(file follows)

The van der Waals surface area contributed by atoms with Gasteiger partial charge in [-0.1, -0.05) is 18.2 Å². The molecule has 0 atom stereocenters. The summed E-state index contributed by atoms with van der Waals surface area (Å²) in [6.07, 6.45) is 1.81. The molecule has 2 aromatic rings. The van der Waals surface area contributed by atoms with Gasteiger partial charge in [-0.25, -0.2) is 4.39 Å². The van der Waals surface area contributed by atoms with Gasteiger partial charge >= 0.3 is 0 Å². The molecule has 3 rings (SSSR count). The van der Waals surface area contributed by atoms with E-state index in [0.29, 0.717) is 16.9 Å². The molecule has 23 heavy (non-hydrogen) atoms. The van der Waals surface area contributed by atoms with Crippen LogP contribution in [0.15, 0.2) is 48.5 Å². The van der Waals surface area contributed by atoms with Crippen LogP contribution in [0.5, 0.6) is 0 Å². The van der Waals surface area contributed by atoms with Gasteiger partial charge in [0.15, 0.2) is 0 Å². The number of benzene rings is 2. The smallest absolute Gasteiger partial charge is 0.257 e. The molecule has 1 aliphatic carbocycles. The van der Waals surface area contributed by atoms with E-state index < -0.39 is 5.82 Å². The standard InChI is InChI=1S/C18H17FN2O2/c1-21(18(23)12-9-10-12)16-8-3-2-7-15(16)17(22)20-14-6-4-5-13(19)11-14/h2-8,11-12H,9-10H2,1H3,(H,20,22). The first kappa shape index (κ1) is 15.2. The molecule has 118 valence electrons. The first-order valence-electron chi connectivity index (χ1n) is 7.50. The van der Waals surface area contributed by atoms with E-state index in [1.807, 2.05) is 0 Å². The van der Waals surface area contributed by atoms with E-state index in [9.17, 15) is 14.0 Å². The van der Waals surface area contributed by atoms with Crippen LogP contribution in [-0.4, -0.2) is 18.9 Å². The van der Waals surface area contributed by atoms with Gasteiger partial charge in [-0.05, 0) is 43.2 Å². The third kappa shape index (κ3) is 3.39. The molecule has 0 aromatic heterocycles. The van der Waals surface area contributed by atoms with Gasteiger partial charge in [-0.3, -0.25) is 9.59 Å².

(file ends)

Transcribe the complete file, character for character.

The van der Waals surface area contributed by atoms with Gasteiger partial charge in [-0.1, -0.05) is 18.2 Å². The molecule has 0 atom stereocenters. The summed E-state index contributed by atoms with van der Waals surface area (Å²) in [6.07, 6.45) is 1.81. The molecule has 2 aromatic rings. The van der Waals surface area contributed by atoms with Gasteiger partial charge in [-0.25, -0.2) is 4.39 Å². The van der Waals surface area contributed by atoms with Gasteiger partial charge >= 0.3 is 0 Å². The molecule has 3 rings (SSSR count). The van der Waals surface area contributed by atoms with E-state index in [0.29, 0.717) is 16.9 Å². The molecule has 23 heavy (non-hydrogen) atoms. The van der Waals surface area contributed by atoms with Crippen LogP contribution in [0.15, 0.2) is 48.5 Å². The van der Waals surface area contributed by atoms with Crippen LogP contribution in [0.5, 0.6) is 0 Å². The van der Waals surface area contributed by atoms with Gasteiger partial charge in [0.15, 0.2) is 0 Å². The number of benzene rings is 2. The smallest absolute Gasteiger partial charge is 0.257 e. The molecule has 1 aliphatic carbocycles. The van der Waals surface area contributed by atoms with E-state index < -0.39 is 5.82 Å². The standard InChI is InChI=1S/C18H17FN2O2/c1-21(18(23)12-9-10-12)16-8-3-2-7-15(16)17(22)20-14-6-4-5-13(19)11-14/h2-8,11-12H,9-10H2,1H3,(H,20,22). The first kappa shape index (κ1) is 15.2. The molecule has 118 valence electrons. The first-order valence-electron chi connectivity index (χ1n) is 7.50. The van der Waals surface area contributed by atoms with E-state index in [1.807, 2.05) is 0 Å². The van der Waals surface area contributed by atoms with E-state index in [9.17, 15) is 14.0 Å². The van der Waals surface area contributed by atoms with Crippen LogP contribution in [-0.4, -0.2) is 18.9 Å². The van der Waals surface area contributed by atoms with Gasteiger partial charge in [-0.05, 0) is 43.2 Å². The third kappa shape index (κ3) is 3.39. The molecule has 0 aromatic heterocycles. The van der Waals surface area contributed by atoms with Gasteiger partial charge in [-0.3, -0.25) is 9.59 Å².